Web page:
Under the draft Directive, a group parent governed by the national laws of an EU Member State with at least €750 million consolidated revenues would generally be within the scope if there is at least one large or medium-sized entity in the EU. There would be an exclusion if its subsidiaries and branches were also all within that State (except that a Member State might optionally bring all such undertakings within scope). Where the ultimate parent is outside the EU, a subsidiary undertaking in the EU would have to publish that parent’s report if it could obtain the information and the report were not suitably published elsewhere (including identifying any EU presence). Otherwise, it should explain the reasons for the omission and publish its own CbCR information if its revenues are over €750 million. If, for a particular MNE group, there is no EU subsidiary, any applicable EU branch would have to ‘comply or explain’ in a similar manner but only if group revenues exceed €750 million.

Council draft

Parliament proposal

A Member State may opt (for every group) to bring subsidiaries and branches in their territory into scope if together their revenues exceed €750 million in that state.

The European Parliament would like it to be mandatory for groups with such subsidiaries and branches to be in scope.

Revenue thresholds

The revenue threshold would be that applicable to the group, undertaking or branch, as noted above. The requirement would apply to two consecutive periods to limit the situation where a group moves in and out of scope due to revenue fluctuations. The threshold would be tested over both the reporting financial year and the previous financial year. This differs from the BEPS Action 13 private CbCR to tax authorities, which also uses a different definition of ‘revenue’; the EU’s approach was considered but apparently rejected in the 2020 review of Action 13.

Included countries 

The information would cover all EU Member States in which there are affiliated undertakings consolidated in the financial statement for the relevant financial year (or in-scope branches), broken down for each EU Member State. Moreover, information concerning the operations of multinational enterprises should also be shown on a disaggregated basis as regards certain third-country tax jurisdictions which pose particular challenges. These third-country jurisdictions are those which, at the end of the previous financial year, are listed in the EU list of non-cooperative jurisdictions for tax purposes (unless it is confirmed that group entities in the relevant jurisdiction have no dealings with intra-group EU entities). For all other third-country operations, the information should be given in an aggregate number, unless the undertaking wishes to present more detailed information. The Council and Parliament currently disagree on this:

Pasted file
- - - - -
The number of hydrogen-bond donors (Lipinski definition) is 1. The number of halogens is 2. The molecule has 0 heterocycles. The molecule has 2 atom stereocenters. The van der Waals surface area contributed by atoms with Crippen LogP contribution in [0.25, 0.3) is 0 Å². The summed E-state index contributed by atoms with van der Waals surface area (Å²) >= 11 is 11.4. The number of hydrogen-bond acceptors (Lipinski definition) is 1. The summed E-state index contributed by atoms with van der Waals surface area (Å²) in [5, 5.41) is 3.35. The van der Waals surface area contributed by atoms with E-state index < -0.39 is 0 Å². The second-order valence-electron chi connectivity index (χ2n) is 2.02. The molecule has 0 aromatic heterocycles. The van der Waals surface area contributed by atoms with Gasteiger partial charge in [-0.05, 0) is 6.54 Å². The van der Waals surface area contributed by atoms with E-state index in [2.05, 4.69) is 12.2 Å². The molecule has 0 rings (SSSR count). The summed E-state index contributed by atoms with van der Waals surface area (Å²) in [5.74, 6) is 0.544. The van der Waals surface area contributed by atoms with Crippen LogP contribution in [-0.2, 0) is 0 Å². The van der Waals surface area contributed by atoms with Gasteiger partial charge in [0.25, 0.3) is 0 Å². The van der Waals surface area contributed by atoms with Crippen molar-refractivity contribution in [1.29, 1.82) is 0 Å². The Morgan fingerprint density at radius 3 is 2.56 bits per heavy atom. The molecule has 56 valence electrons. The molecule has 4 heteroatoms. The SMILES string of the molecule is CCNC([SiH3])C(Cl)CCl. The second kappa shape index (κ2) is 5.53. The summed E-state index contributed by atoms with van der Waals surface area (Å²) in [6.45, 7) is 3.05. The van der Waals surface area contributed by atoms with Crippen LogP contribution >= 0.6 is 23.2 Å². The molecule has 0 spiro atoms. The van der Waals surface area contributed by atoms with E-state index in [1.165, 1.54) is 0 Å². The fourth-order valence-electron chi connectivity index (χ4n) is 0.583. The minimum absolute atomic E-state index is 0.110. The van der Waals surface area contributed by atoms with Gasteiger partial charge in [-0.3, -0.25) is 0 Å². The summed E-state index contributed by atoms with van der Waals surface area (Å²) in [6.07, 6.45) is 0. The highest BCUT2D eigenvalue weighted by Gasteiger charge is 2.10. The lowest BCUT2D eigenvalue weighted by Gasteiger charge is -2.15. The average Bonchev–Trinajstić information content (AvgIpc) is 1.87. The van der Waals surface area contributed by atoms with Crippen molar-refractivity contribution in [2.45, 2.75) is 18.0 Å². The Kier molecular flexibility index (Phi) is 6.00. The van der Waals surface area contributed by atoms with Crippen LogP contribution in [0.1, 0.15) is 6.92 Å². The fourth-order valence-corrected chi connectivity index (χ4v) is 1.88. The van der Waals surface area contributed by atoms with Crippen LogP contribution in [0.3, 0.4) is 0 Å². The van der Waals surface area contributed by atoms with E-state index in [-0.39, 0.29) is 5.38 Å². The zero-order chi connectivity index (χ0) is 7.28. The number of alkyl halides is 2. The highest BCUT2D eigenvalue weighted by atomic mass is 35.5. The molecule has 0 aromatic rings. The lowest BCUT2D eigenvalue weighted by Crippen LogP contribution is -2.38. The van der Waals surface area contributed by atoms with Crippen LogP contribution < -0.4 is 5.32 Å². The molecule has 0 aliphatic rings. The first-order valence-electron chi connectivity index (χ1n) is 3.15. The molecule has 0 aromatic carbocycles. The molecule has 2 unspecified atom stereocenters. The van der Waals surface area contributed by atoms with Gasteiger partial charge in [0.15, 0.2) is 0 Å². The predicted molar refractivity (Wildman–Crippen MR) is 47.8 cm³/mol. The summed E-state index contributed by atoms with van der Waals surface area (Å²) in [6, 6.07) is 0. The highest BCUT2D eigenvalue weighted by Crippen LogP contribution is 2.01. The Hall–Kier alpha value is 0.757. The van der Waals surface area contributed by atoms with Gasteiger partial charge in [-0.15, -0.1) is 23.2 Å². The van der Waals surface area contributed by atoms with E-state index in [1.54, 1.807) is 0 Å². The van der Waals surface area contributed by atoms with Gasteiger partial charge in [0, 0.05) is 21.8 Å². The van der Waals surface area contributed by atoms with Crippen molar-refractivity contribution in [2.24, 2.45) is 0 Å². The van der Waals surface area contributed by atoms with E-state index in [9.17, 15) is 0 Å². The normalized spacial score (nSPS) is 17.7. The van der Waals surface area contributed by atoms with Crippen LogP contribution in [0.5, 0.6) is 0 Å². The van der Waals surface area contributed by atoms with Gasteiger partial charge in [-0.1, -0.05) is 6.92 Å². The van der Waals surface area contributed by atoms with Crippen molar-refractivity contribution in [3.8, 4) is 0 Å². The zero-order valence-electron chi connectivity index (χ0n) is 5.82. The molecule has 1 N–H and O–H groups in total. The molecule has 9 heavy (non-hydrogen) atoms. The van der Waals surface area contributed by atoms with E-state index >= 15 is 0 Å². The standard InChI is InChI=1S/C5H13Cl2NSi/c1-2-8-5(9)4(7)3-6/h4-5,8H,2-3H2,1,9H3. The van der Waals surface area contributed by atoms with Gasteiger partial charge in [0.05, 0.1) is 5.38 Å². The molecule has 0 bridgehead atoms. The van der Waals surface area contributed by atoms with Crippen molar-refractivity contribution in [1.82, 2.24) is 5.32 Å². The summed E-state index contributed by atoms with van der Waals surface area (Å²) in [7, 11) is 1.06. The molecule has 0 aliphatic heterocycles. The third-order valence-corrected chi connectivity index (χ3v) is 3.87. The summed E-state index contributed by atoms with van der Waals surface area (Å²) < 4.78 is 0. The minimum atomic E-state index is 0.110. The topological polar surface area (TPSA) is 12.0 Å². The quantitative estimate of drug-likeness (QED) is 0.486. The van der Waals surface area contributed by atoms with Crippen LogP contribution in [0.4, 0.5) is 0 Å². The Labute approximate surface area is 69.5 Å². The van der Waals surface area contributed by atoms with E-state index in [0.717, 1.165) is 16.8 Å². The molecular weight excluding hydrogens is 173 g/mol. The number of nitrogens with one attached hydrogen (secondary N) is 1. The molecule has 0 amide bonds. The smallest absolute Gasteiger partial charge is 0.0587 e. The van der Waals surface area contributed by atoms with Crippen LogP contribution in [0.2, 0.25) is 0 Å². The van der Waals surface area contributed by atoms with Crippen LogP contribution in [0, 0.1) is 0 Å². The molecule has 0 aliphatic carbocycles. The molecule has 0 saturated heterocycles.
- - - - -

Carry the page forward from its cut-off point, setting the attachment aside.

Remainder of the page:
Council draft

Parliament proposal

The Council argues that only aggregated information would be required for third-country operations, with the exception of countries on the ‘blacklist’ (save on exception).

The Parliament wants companies to publicly disclose information separately for each jurisdiction outside the EU (‘disaggregated reporting’).

Where and how to make the report available

The report would usually have to be on the parent’s website. If an EU subsidiary is making the report because it is not on the parent’s website, it would have to be on the website of that subsidiary or that of an affiliate. If an EU branch is making the report it would have to be the website of the branch, its home office or an affiliate. A Member State may ignore this requirement if the report is filed on the State’s corporate register and is accessible free of charge within the EU (provided the relevant website references that location). The report should be made accessible within 12 months after the balance sheet date, and should be available for at least five years.

Likely first reporting period 

In-scope companies would need to make a first report no later than the start of the first financial year starting on or one year after the transposition deadline (although a Member State could potentially apply the rule before the end of the transposition period). The transposition deadline for Member States is two years after the Directive’s entry into force. This entry-into-force date is the twentieth day following publication in the EU Official Journal (OJ).

Tax Insights 

So, if the Directive were published in the OJ on, say, 31 July 2021, it would enter into force on 20 August 2021. The Directive would have to be transposed by 20 August 2023, but could be sooner depending on a Member State’s decision. Member States would in this scenario have to make it effective for reports for a calendar year accounting group by the financial year beginning 1 January 2025, but could potentially do so earlier; some commentators have suggested this could feasibly be required for companies from 1 January 2023).

Reconciliation or narrative

The report might also include an overall narrative providing explanations in case of material discrepancies at the group level between the amounts of taxes accrued and the amounts of taxes paid, taking into account corresponding amounts concerning previous financial years. This is somewhat similar to the opportunity that groups have with respect to BEPS Action 13 private CbCR to tax authorities under Table 3. 

Commercially sensitive material or ‘safeguard’ clause